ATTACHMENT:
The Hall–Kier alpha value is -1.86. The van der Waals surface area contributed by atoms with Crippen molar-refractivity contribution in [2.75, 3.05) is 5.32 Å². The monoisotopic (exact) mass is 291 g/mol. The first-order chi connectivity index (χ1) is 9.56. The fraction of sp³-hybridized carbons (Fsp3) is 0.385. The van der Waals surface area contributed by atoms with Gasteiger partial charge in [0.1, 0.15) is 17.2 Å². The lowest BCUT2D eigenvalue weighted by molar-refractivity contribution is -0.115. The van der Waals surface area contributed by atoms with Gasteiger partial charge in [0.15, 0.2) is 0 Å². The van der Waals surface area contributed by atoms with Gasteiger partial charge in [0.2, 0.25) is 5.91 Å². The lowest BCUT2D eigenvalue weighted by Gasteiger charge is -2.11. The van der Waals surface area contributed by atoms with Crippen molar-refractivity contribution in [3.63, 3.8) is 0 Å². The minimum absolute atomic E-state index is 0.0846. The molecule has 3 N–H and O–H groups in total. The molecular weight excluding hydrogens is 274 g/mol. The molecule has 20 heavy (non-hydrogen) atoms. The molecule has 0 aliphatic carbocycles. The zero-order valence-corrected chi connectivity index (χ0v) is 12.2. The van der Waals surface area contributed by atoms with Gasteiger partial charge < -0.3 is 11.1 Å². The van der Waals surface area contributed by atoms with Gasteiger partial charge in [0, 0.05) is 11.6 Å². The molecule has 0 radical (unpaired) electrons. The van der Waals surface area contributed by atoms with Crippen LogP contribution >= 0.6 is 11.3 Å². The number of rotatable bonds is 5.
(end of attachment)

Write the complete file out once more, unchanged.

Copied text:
The Hall–Kier alpha value is -1.86. The van der Waals surface area contributed by atoms with Crippen molar-refractivity contribution in [2.75, 3.05) is 5.32 Å². The monoisotopic (exact) mass is 291 g/mol. The first-order chi connectivity index (χ1) is 9.56. The fraction of sp³-hybridized carbons (Fsp3) is 0.385. The van der Waals surface area contributed by atoms with Gasteiger partial charge in [0.1, 0.15) is 17.2 Å². The lowest BCUT2D eigenvalue weighted by molar-refractivity contribution is -0.115. The van der Waals surface area contributed by atoms with Gasteiger partial charge in [0.15, 0.2) is 0 Å². The van der Waals surface area contributed by atoms with Gasteiger partial charge in [0.2, 0.25) is 5.91 Å². The lowest BCUT2D eigenvalue weighted by Gasteiger charge is -2.11. The van der Waals surface area contributed by atoms with Crippen molar-refractivity contribution in [3.63, 3.8) is 0 Å². The minimum absolute atomic E-state index is 0.0846. The molecule has 3 N–H and O–H groups in total. The molecular weight excluding hydrogens is 274 g/mol. The molecule has 20 heavy (non-hydrogen) atoms. The molecule has 0 aliphatic carbocycles. The zero-order valence-corrected chi connectivity index (χ0v) is 12.2. The van der Waals surface area contributed by atoms with Gasteiger partial charge < -0.3 is 11.1 Å². The van der Waals surface area contributed by atoms with Gasteiger partial charge in [0, 0.05) is 11.6 Å². The molecule has 0 radical (unpaired) electrons. The van der Waals surface area contributed by atoms with Crippen LogP contribution >= 0.6 is 11.3 Å². The number of rotatable bonds is 5.